Page:A Lady's Cruise in a French Man-of-War.djvu/42

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is her petticoat. Should she venture beyond her threshold minus this garment, she is liable to a fine of three dollars. If caught smoking, she is fined two and a half dollars, and one and a half dollar costs. Imagine such legislation for a people whose highest proof of reverence in olden days was to strip themselves to the waist in presence of their king, or on approaching a sacred spot, and who still consider any upper garment as altogether superfluous—a people, moreover, whose very nature it is to be for ever rolling up minute cigarettes for themselves and their friends!

The most atrocious of all the regulations is one inflicting a fine of ten dollars on any man found without a shirt, though wearing such a sulu (kilt) as would in Fiji be considered full dress, either at church or Government House. One of the lads told us he had actually been made to pay this fine a few days ago, having put off his shirt while fishing. Wet or dry they must wear the unaccustomed foreign clothing, instead of the former coating of oil, which made these people as impervious to water as so many ducks. But whether by compulsion or for vainglory, the hideous foreign clothes are worn during the burning heat of the day; then, under the friendly veil of night, comfort and economy are consulted by dispensing with superfluous garments; and so the heavy night-dews act with double power, and chills produce violent coughs, which too often end in consumption and death.[1]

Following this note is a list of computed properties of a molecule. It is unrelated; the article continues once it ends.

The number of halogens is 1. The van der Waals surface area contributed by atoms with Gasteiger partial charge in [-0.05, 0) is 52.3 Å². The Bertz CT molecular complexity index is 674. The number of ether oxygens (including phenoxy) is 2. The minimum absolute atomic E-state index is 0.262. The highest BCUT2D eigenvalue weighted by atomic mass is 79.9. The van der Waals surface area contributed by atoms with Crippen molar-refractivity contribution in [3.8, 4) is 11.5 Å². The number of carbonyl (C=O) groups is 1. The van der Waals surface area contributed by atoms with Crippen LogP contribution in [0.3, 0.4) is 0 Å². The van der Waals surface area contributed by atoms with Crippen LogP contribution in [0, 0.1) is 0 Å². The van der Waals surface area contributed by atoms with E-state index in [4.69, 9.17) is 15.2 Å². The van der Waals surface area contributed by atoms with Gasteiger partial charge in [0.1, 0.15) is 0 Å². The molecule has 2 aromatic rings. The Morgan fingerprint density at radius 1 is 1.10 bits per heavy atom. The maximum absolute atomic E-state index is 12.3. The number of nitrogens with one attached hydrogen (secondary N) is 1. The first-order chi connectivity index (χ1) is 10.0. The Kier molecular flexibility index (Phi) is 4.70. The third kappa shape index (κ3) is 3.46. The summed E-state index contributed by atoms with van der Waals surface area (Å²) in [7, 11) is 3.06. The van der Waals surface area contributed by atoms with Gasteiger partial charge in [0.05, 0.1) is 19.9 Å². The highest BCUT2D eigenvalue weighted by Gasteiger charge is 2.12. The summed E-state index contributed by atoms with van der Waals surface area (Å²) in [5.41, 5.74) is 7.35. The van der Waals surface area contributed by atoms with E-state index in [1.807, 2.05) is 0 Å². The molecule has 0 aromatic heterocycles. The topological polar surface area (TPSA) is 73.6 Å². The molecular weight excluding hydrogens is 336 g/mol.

1. I am happy to say that the king's good sense carried the day, and enabled the wishes of the people to find an independent voice. In July 1879, King George formally opened a Tongan Parliament, at which, for the first time, representatives of the people were present, under the new constitution, to discuss all questions relating to their own wellbeing. Ere the close of the session, in the middle of September, the law prohibiting the manufacture and wearing of native cloth, and rendering certain articles of clothing compulsory, was abolished. Men and women are now permitted to wear any clothes they please, in doors or out, provided, of course, that they are decently clad according to South Sea interpretation of the word. The only exception to this happy rule of liberty is the interior of the Wesleyan Church at Nukualofa, where it is still necessary for men to appear in full European dress—coat, trousers, shoes, &c.—and for women to wear bonnets and dresses! Those who cannot, or will not, comply with this regulation, must stay outside the sanctuary.

    The prohibition against women smoking was also modified. Doubtless the revenue will suffer from the diminution of fines, but that can scarcely be a matter of much regret. Various other wise measures were passed, showing that the Ton-